Founder Spotlight: Grockit’s Farbood Nivi

Backed by nearly $11 million from investors that include Reid Hoffman, Mark Pincus, and Benchmark Capital, San Francisco-based Grockit is teaching kids to study for standardized tests through social games online. It’s the kind of approach that some seasoned educators might sniff at. Yet the educational world is precisely where Farb Nivi, Grockit’s 32-year-old CEO, has spent most of his adult life. Indeed, he believes that schools across the nation are ready for some modernizing, via a “benevolent takeover.” (“Sounds better than a hostile takeover, right?” says Nivi.)

Yesterday, Nivi and I talked about Grockit’s origins, how a teacher lands an all-star line-up of investors, and how long it takes to recuperate when you’re knocked from your Vespa by a minivan.

Before founding Grockit, you spent years as a teacher and academic director at Kaplan Test Prep and Princeton Review. How did you wind up as a startup CEO?

After being really steeped in the test prep world for a few years, I left to start teaching my own classes online through WebEx. I figured I could make as much money myself, helping kids with the GMAT curriculum for $300 a class. But my brother has been in VC [VentureHacks cofounder Babak Nivi], and he sort of pushed me to pursue my idea more seriously. With his help, we raised $100,000 in seed money and we just kept spreading the vision. Then Reid [Hoffman] and Mark [Pincus] came on as angels, and once those guys are involved, any VC in the Valley will do a Series A with them.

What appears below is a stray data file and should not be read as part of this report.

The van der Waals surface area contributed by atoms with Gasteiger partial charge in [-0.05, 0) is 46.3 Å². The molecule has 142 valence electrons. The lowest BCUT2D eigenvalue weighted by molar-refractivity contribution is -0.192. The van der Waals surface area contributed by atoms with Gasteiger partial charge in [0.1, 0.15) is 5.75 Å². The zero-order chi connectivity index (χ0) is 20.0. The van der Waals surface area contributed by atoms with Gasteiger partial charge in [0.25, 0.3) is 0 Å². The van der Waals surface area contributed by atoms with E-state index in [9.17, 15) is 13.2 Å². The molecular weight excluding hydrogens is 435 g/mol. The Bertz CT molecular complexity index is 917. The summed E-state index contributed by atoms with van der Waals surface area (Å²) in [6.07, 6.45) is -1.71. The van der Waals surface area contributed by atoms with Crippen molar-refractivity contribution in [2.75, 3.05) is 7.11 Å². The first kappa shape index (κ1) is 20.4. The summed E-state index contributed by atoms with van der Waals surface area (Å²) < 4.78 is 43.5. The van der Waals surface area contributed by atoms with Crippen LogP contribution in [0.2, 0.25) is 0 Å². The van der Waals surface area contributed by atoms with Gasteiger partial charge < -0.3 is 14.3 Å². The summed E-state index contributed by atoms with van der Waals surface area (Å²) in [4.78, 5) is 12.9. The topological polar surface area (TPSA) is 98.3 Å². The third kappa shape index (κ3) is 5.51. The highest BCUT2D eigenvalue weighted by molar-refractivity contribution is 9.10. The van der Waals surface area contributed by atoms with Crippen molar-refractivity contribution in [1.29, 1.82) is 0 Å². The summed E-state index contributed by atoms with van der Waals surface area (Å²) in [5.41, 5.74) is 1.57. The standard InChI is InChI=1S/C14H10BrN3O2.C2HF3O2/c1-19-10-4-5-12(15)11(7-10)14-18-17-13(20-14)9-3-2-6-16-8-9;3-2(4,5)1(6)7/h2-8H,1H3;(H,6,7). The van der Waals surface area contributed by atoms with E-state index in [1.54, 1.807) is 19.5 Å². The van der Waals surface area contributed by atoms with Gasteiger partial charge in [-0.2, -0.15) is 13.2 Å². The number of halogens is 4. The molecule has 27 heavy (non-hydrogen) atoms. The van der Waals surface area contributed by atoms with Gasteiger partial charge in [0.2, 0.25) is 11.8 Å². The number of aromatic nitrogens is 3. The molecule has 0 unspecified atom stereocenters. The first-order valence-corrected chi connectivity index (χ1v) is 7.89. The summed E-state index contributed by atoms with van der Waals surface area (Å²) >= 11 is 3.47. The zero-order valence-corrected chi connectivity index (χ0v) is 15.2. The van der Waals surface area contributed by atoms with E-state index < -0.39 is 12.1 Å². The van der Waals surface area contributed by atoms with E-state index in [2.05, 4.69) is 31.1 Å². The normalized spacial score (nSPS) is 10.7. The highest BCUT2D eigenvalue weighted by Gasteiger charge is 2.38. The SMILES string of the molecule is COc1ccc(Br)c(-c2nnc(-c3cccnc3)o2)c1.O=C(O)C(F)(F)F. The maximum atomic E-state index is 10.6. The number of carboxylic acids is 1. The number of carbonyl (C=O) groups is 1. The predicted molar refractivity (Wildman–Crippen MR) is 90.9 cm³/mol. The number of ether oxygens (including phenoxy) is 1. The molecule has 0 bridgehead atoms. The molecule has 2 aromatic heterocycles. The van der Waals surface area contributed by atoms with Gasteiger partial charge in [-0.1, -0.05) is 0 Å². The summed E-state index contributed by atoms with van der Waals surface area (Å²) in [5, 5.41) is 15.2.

What have you learned from them?

I’ve tried to surround myself with folks who are smarter than I am and everything they say I just incorporate into my worldview. When Reid says, “Screw everything but distribution,” that goes into my head. If Reid says, “This is the most important thing,” likely it is. I frankly couldn’t do it on my own, and I absorb as much as I can.

With an investor like Pincus, I’m surprised you weren’t advised to piggyback off Facebook to acquire users, rather than build out Grockit as its own destination.

We do have plans to build the application out in Facebook, and you’re right, we could have built something pretty lightweight there. But we’re set on becoming a pretty decent-size business, and a year ago, our investors actually didn’t feel comfortable hanging our business model on Facebook.

You can use Facebook Connect, but I don’t think I’m saying anything anyone doesn’t know by telling you that it borders on nightmarish, having it in your code base. The cost of inserting it and maintaining it is enormous, and they don’t care about you. They can change things any time they like.

Speaking of change, how much has the company changed since you founded in late 2006?Right now it helps users study together and with tutors for the SAT, GRE and other standardized tests, using quizzes and live chat. Was that where you started?

Until now, the business models we’ve been testing have been part of our product development. We opened to the public last February with just the GMAT to figure out the economics of the business. In fact, the product feature set that you see in Grockit today, we started with just 10 percent of that.

Pricing is obviously key here. How have you settled on what you have?

Right now prices pretty much range from $200 to $400 for an online course. Then a GMAT taker can pay just for a bunch of questions, which is $50 a year. Beyond that, you can work with tutors, who charge between $20 and $30 an hour. [Grockit takes 20 percent of their income.]